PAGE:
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Heinrich SCHÜTZ (1585-1672)
Symphoniae Sacrae I (1629)
CD 1
Domine, labia mea aperies (SWV 271) [04:32]
Cantabo Domino in vita mea (SWV  260) [04:28]
Fili mi, Absalon (SWV 269) [06:28]
Paratum cor meum, Deus (SWV 257) [03:30]
Anima mea liquefacta est (1. Pars) (SWV 263) [04:20]
Adjuro vos, filiae Jerusalem (2. Pars) (SWV 264) [04:11]
Jubilate Deo omnis terra (SWV 262) [05:48]
In lectulo per noctes (1. Pars) (SWV 272) [04:49]
In venerunt me custodes civitatis (2. Pars) (SWV 273) [04:48]
O quam tu pulchra es (1. Pars) (SWV 265) [04:03]
Veni de Libano (2. Pars) (SWV 266) [04:06]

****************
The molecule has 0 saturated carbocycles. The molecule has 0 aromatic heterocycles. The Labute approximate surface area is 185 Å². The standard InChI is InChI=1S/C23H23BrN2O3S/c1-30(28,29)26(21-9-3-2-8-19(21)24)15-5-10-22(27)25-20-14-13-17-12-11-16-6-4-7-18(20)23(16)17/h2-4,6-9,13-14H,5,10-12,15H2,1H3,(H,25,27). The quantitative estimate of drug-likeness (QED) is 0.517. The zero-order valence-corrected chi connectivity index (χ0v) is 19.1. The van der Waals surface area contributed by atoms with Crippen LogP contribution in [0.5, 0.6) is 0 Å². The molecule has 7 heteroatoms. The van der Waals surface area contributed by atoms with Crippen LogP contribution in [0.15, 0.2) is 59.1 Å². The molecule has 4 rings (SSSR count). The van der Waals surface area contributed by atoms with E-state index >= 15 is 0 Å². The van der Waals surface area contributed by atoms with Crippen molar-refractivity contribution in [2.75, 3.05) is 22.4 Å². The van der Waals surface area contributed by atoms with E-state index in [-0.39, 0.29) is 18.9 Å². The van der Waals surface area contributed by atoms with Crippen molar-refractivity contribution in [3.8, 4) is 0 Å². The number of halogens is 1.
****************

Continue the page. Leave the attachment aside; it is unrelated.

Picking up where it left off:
In te, Domine, speravi (SWV 259) [05:18]
CD 2
Benedicam Dominum in omni tempore (1. Pars) (SWV 267) [03:23]
Exquisivi Dominum (2. Pars) (SWV 268) [03:15]
Attendite, popule meus (SWV 270) [08:06]
Venite ad me omnes qui laboratis (SWV 261) [07:15]
Veni, dilecte mi (SWV 274) [05:34]
Exultavit cor meum in Domino (SWV 258) [04:30]
Buccinate in neomenia tuba (1. Pars) (SWV 275) [03:23]
Jubilate Deo (2. Pars) (SWV 276) [02:51]
Barbara Borden, Nele Gramß (soprano), Rogers Covey-Crump (counter-tenor), John Potter, Douglas Nasrawi (tenor), Harry van der Kamp (bass)
Concerto Palatino: (Bruce Dickey, Doron David Sherwin, cornett, cornetto muto; Johani Listo, trumpet; Peter Van Heyghen, Marcel Ketels, recorder; Thomas Albert, Irmgard Schaller, violin; Charles Toet, Sue Addison, Harry Ries, Wim Becu, trombone; Bernhard Junghänel, Regina Sanders, Birgit Siefer, curtal; Stephen Stubbs, chitarrone; Klaus Eichhorn, organ)
rec. October, November 1991, Doopsgezinde Kerk, Haarlem, The Netherlands. DDD
ACCENT ACC 30078 [57:38 + 38:50]